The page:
In response to mounting media and governmental debate around the future of diesel-powered cars, JLR commissioned a study of public knowledge and attitudes on the fuel. It concluded that the car-buying public didn’t know the facts about latest generation diesel engines or wider issues around pollution.
“Half of car drivers think that road transport is most responsible for urban pollution. That is not true,” said Hicks. “For example, commercial and household properties produce more than half of the particulates polluting our cities.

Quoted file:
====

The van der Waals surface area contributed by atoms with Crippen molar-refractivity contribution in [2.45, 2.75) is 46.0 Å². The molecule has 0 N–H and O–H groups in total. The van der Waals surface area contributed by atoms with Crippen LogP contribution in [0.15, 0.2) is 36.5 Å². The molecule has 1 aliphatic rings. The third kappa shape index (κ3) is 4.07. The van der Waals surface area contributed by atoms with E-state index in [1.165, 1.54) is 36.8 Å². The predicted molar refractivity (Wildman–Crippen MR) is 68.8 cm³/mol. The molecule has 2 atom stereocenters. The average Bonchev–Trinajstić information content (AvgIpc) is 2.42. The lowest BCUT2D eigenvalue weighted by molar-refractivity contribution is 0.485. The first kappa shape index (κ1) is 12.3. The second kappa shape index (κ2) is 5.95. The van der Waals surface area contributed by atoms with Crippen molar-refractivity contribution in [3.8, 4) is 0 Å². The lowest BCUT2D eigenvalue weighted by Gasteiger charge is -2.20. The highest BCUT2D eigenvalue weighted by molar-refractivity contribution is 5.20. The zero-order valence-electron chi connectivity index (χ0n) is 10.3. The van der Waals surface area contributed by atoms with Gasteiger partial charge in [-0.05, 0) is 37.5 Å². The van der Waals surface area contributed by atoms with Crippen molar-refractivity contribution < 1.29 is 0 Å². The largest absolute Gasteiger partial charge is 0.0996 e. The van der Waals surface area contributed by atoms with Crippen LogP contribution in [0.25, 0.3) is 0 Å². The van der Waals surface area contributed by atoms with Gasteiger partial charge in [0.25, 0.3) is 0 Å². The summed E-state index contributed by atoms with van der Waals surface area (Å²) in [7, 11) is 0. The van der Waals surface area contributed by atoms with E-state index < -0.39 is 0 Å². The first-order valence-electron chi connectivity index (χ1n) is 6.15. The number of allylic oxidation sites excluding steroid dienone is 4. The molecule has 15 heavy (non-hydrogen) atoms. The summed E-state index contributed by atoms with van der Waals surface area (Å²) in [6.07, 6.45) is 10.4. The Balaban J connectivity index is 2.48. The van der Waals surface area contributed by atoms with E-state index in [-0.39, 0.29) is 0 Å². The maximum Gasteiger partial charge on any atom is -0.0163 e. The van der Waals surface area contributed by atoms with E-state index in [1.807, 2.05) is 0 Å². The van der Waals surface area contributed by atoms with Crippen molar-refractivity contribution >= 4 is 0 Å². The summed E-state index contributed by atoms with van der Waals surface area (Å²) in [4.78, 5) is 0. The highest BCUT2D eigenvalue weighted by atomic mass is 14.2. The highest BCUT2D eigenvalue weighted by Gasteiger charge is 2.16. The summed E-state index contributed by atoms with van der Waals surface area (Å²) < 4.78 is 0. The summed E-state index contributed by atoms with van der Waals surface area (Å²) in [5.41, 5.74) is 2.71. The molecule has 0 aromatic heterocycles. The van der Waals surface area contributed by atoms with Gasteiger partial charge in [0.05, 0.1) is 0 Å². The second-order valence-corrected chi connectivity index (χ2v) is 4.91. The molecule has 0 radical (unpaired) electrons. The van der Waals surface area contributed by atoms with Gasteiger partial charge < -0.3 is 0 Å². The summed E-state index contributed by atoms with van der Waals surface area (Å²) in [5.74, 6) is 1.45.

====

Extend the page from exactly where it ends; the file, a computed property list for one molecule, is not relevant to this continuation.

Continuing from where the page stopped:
“More than half of drivers don’t know what Euro 6 standards means. Almost a third don’t know whether the Co2 emissions we want to curb should be attributed to petrol or diesel engines. It is the same when it comes to Nox.”
Hicks said that buyers choosing between petrol and diesel cars had to understand the impact of their decisions: “You can choose diesel to help fight global warming or petrol for better air quality. The government encouraged it [diesel]... to ensure the automotive industry played its part in preventing global warming. It is why we have cut tailpipe emissions by 32% in the last decade.”
Hicks also argued that headlines and arguments that “demonize diesel” “do not actually address the problem we are trying to solve, highlighting the fact that the Euro 6 compliant engines that are sold in all new cars today are substantially cleaner than previous iterations.